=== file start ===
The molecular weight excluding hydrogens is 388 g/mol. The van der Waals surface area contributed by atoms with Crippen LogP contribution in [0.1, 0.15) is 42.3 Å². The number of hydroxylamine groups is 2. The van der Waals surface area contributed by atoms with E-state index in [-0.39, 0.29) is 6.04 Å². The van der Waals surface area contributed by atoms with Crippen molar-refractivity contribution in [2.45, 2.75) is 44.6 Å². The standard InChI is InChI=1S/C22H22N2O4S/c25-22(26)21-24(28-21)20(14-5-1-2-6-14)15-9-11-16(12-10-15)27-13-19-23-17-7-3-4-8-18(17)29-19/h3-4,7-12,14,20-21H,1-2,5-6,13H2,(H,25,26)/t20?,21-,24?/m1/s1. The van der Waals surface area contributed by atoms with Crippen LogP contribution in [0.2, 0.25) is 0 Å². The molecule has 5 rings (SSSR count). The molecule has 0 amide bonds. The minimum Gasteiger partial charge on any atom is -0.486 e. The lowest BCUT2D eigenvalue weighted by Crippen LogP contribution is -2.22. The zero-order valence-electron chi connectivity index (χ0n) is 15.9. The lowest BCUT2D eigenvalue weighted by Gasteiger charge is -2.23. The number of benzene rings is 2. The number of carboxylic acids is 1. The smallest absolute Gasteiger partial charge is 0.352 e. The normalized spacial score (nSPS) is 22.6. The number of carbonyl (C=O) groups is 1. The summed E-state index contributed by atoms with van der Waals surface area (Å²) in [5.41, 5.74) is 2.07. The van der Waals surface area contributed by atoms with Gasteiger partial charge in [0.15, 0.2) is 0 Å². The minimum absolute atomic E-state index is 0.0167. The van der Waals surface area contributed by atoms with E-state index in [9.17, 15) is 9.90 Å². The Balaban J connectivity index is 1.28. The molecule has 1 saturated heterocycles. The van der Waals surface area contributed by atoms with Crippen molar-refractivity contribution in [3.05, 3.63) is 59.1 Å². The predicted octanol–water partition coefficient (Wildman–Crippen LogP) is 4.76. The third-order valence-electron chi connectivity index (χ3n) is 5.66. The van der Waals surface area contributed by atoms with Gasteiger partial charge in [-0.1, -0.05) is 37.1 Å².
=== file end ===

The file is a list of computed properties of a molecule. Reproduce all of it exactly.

The molecular weight excluding hydrogens is 388 g/mol. The van der Waals surface area contributed by atoms with Crippen LogP contribution in [0.1, 0.15) is 42.3 Å². The number of hydroxylamine groups is 2. The van der Waals surface area contributed by atoms with E-state index in [-0.39, 0.29) is 6.04 Å². The van der Waals surface area contributed by atoms with Crippen molar-refractivity contribution in [2.45, 2.75) is 44.6 Å². The standard InChI is InChI=1S/C22H22N2O4S/c25-22(26)21-24(28-21)20(14-5-1-2-6-14)15-9-11-16(12-10-15)27-13-19-23-17-7-3-4-8-18(17)29-19/h3-4,7-12,14,20-21H,1-2,5-6,13H2,(H,25,26)/t20?,21-,24?/m1/s1. The van der Waals surface area contributed by atoms with Crippen LogP contribution in [0.2, 0.25) is 0 Å². The molecule has 5 rings (SSSR count). The molecule has 0 amide bonds. The minimum Gasteiger partial charge on any atom is -0.486 e. The lowest BCUT2D eigenvalue weighted by Crippen LogP contribution is -2.22. The zero-order valence-electron chi connectivity index (χ0n) is 15.9. The lowest BCUT2D eigenvalue weighted by Gasteiger charge is -2.23. The number of benzene rings is 2. The number of carboxylic acids is 1. The smallest absolute Gasteiger partial charge is 0.352 e. The normalized spacial score (nSPS) is 22.6. The number of carbonyl (C=O) groups is 1. The summed E-state index contributed by atoms with van der Waals surface area (Å²) in [5.41, 5.74) is 2.07. The van der Waals surface area contributed by atoms with Gasteiger partial charge in [0.15, 0.2) is 0 Å². The minimum absolute atomic E-state index is 0.0167. The van der Waals surface area contributed by atoms with E-state index in [9.17, 15) is 9.90 Å². The Balaban J connectivity index is 1.28. The molecule has 1 saturated heterocycles. The van der Waals surface area contributed by atoms with Crippen molar-refractivity contribution in [3.05, 3.63) is 59.1 Å². The predicted octanol–water partition coefficient (Wildman–Crippen LogP) is 4.76. The third-order valence-electron chi connectivity index (χ3n) is 5.66. The van der Waals surface area contributed by atoms with Gasteiger partial charge in [-0.1, -0.05) is 37.1 Å².